Representative Miller has issued a press release worth looking at: http://edworkforce.house.gov/democrats/rel5603.html
Statement by the Honorable George Miller Tuesday, May 6, 2003
Senior Democrat, Committee on Education and the Workforce
News Conference on the Report of the Child Welfare Summit
Related articles can be found here: http://www.cssp.org/center/help_spread.html
Center for the Study of Social Policy
1575 Eye Street N.W. Suite 500
Washington D.C. 20005
Phone: (202) 371-1565
Fax: (202) 371-1472
On November 18, 2002 the Honorable George Miller, the Honorable Charles
Rangel, and the Honorable Benjamin Cardin hosted a Child Welfare Summit
that was sponsored by the Center for the Study of Social Policy and its
Center for Community Partnerships in Child Welfare.
A sample letter may state:
The Honorable George Miller
United States Representative
375 G Street, Suite #1
Vallejo, California 94592
Dear Senator Miller,
Having reviewed the issues presented in the Child Welfare Summit I would like to comment on the issues of judicial immunities as they relate to child welfare issues.
The judiciary has assured itself of almost total immunity for anything a judge does while wearing a black robe and the truth has come to be that any mistake a judge makes is going to be very expensive for those who must petition higher courts in order to have these errors corrected. In fact, the most ingenious system has been created and established by these judges that can best be described that a judge can truly say to the poor, the underprivileged and the child: "If I made an error, or a mistake, it is not my fault and you have to live with it, because you did not properly object when I made these mistakes.
The appeal process favors judicial convenience over the rights of children far too often.
If I could go through life blaming everyone else for the mistakes I made and also require others to have to pay for having my mistakes corrected I could not possibly better describe the current judicial system and appeal process. Not everyone who experiences the judicial processes are treated unfairly, but please remember children are not often capable of speaking out and do not understand much of what is happening to them anyway.
It cannot be stressed enough that when the courts are involved with any child's welfare these are not the rules to follow but as anyone can clearly see this is what the courts have found as proper as rules to apply even when it comes to the rights and welfare of our nation's children.
These judges know that many children who come before the courts are not having their best interests being considered but in fact are having their problems compounded because of the courts discretionary role in child welfare. These judges refusal to admit their own part they play in these many "child welfare" problems is also as outrageous as any other issues of misconduct you may hear about. These judges cannot be that naive not to know what they are doing. Removal of immunities for judges who knowingly participate in these legal abuses is a very important issue that needs addressing.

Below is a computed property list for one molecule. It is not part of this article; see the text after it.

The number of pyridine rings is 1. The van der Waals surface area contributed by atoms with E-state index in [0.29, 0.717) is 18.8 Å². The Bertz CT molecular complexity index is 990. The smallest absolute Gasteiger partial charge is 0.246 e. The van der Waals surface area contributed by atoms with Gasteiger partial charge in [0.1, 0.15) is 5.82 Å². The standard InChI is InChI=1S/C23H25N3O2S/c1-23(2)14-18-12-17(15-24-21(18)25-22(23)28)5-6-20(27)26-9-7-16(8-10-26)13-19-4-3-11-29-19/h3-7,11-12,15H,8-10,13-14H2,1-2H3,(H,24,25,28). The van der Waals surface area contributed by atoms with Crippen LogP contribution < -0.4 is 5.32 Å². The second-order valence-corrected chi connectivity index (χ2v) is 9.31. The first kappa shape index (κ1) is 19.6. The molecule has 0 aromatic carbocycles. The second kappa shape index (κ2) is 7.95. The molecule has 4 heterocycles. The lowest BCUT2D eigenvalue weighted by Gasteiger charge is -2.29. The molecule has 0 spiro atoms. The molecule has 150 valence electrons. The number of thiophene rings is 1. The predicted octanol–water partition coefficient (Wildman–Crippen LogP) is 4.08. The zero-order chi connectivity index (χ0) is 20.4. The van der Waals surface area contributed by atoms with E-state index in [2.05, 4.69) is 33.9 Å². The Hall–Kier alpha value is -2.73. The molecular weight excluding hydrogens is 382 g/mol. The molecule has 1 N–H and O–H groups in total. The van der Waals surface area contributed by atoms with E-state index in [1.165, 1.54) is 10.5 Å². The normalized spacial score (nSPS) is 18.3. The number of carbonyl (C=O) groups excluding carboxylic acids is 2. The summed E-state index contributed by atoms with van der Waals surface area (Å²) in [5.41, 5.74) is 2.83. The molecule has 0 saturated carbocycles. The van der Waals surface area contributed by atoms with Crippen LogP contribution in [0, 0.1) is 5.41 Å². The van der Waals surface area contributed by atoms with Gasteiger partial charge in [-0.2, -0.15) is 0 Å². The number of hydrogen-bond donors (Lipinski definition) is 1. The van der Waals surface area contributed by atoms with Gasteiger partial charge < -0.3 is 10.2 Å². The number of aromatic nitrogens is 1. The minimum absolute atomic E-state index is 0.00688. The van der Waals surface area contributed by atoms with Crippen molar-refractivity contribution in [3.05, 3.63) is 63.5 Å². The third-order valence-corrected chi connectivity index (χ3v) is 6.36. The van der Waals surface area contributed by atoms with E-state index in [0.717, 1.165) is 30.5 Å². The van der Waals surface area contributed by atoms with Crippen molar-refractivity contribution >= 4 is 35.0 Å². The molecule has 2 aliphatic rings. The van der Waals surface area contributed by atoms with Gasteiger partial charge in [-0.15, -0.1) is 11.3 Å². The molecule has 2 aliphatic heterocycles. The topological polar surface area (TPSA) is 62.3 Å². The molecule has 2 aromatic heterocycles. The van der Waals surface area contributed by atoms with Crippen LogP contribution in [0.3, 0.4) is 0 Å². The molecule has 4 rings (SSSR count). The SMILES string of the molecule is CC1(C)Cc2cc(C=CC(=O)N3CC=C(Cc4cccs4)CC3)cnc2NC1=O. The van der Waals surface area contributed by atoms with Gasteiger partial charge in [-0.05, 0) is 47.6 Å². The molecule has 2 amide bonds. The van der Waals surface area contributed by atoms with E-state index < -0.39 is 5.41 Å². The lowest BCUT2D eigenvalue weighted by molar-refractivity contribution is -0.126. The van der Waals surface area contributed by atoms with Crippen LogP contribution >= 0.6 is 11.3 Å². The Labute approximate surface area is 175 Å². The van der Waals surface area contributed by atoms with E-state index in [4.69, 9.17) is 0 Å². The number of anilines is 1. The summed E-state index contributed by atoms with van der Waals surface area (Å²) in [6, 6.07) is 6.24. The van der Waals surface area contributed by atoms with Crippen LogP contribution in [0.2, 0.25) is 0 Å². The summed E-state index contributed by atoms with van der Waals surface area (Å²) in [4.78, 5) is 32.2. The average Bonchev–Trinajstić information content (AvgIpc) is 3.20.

Thank you for your time and consideration,
WASHINGTON - Although young children can be suggestible, which can confound legal cases hinging on their eyewitness testimony, children vary in their degree of suggestibility. In response, psychologists have developed a new tool to assess aspects of suggestibility as well as individual differences among children. The research, published in the December issue of the Journal of Experimental Psychology: Applied, also helps to clear the misconception that all children are suggestible in the same ways, to the same degree, at all ages. The journal is published by the American Psychological Association (APA).
In a two-phase study of 50 preschoolers at Cornell University, Matthew H. Scullin, Ph.D.; Tomoe Kanaya, M.A.; and Stephen J. Ceci, Ph.D. validated the constructs measured by the Video Suggestibility Scale for Children (VSSC) that Scullin and Ceci published in 2001. They did so by comparing VSSC results with children's responses to suggestive questioning about staged events. The high correlation between the two approaches confirm the test's potential utility for lawyers, judges, caseworkers and psychologists involved with cases of abuse and neglect, child custody, and Persons in Need of Supervision actions. Investigators need, say the authors, to "identify children who are prone to making erroneous reports following suggestions. The VSSC can provide important information about when special interviewing precautions should be taken."
More information on this issue:
Test identifies children who are unreliable witnesses
ITHACA, N.Y. -- Hundreds of thousands of young children are interviewed as eyewitnesses every year in the United States, but their testimony sometimes can be swayed by their interviewers. Now a new test developed at Cornell University can reliably identify children who have a tendency to change their testimony in response to leading questions or negative feedback.
The test, which consists of watching a video and then responding to suggestive questioning, is scientifically reliable for children who are at least 4-and-a-half years of age, says Stephen J. Ceci, the Helen L. Carr Professor of Developmental Psychology in the College of Human Ecology at Cornell. The test assesses several aspects of suggestibility as well as individual differences among children.
"We hope that this Video Suggestibility Scale for Children (VSSC) will eventually prove useful for lawyers, police officers, judges, caseworkers and psychologists working on cases of abuse, neglect, child custody and persons in need of supervision," says Ceci. He adds that the test also could be used to train investigators. "By identifying children who are highly suggestible, the test can be used to alert interviewers and those involved in a case in which they need to take special interviewing precautions," he says.